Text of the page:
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British Airways to bring back its Airbus A380s as it launches its biggest schedule since March 2020

British Airways is initially bringing back four of its Airbus A380s. The airline has made this announcement: British Airways’ A380 aircraft will re-join the airline’s fleet earlier than expected as US borders re-open, initially operating to Los Angeles, Miami and Dubai The airline is increasing flights to the US by adding more services to key cities including New York, with up to eight daily services by December The airline will also be bringing forward planned restart dates to a number of US… ( Altro...

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I wonder (and maybe someone could follow up with some data to confirm or rebut), what is the overall carbon output of using an A380 with lots of passengers vs multiple small jets. E.g. Paris to London with 600 people vs 3x 737s with 200 on board (simple numbers).

Obviously there is more fuel used, but I presume overall less than 3x 2 engine flights? Hence less carbon emissions.

I say this as I suspect that carbon emissions will be more 'valuable' than money in the future.
Paris to London is not the market aimed by A380s. Loading and unloading times and taxiing in these high density terminal areas for a 40 minutes flight when half of it would be climbing to most economical flight levels and descending for initial approach fixes with holding patterns when necessary would kill any benefit.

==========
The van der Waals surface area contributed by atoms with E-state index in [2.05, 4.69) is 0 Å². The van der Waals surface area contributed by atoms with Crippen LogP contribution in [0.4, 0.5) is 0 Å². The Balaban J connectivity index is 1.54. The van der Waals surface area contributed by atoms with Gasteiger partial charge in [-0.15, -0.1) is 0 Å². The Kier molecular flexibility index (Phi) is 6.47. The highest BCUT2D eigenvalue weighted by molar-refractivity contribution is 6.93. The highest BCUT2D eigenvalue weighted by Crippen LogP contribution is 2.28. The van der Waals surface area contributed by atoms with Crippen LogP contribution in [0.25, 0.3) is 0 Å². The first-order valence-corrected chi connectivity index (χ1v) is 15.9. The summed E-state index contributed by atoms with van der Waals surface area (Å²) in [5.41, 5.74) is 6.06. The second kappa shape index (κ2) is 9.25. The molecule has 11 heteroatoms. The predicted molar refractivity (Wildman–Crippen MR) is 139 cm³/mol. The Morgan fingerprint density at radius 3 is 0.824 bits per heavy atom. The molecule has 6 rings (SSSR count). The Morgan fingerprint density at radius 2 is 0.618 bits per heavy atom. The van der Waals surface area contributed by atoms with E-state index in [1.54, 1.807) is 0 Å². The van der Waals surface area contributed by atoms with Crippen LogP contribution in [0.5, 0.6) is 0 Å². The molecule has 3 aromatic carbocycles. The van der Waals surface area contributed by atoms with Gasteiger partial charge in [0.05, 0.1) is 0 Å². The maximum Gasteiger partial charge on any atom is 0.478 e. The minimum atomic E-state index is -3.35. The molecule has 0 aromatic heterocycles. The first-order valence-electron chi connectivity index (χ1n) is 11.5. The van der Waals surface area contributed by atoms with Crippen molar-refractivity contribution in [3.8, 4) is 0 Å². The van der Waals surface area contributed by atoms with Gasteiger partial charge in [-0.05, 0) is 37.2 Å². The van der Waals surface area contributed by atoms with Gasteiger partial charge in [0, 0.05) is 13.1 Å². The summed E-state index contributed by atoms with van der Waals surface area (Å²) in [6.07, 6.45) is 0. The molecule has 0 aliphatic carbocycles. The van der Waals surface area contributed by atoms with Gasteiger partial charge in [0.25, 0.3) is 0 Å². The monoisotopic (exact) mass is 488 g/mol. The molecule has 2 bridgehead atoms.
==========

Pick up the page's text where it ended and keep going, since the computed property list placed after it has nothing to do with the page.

This is what happened to the Concorde who had special departure and arrival routes in order to avoid lengthy time in lower flight levels where fuel consumption is the higher.
Also number of engine start cycles have consequences on the engine lifetime and between mandatory overhauls.
the article said the short trips are for crew service familiarization. It's not an economical strategy. Doubt they'd do more than a few weeks, if even.
mdelince 3
I think how much cargo is on board, how fast they reach cruising altitude and many other factors are in play.
What would be interesting is for the airlines to publish the data for every flights (plane type, engine type, flight duration, flight distance, total weight at departure, total weight on arrival, ... possibly more that I cannot think of at this time) and then we could do some statistical analysis (not just on plane type carbon emission but also on which airline is more/less efficient).
IF they're completely full then I bet it's less. The trick is to get a full plane.
Remember that the A380NEO programme died during gestation.
I can’t imagine the a380 with shark-lets and not fences.
Excellent news. I wonder if they will pick up additional second-user airframes to help with slot constraints at Heathrow. Great to see the Emirates A380 back in the air over Cheshire on its way into Manchester.
Smart move. I would no be surprised to see Lufthansa as well as Qatar doing the same. Air France shall be sorry to have scrapped theirs.
Air France couldn't figure out how to market it, or build a Biz and First cabin anything close to Lufthansa or BA. I would hope it isnt true, I had one ride on Lufthansa's A380 in First, not to be matched
Anton1 0
With all due respect but presume you have never flown Air France First Class as it is way better than LH or BA. Maybe you should look at this AF trip report if you understandable don't take my word for it:
I presume you were not impressed by AF Business class which is indeed not super though I don't find LH or BA business class much better depending on the aircraft you fly.
Yay! And dfw will be one of them!!!
ed george 2
I don’t know if this is relevant to this particular story but I saw a huge number of Emirates A380 flying from Dubai towards London this week while on adsbexchange. They were all at the same altitude in line astern with equal spacing between each.

It's funny that some people are concerned about the carbon footprint of this plane, which operates in relatively small numbers on a worldwide scale. Freaking insanity.


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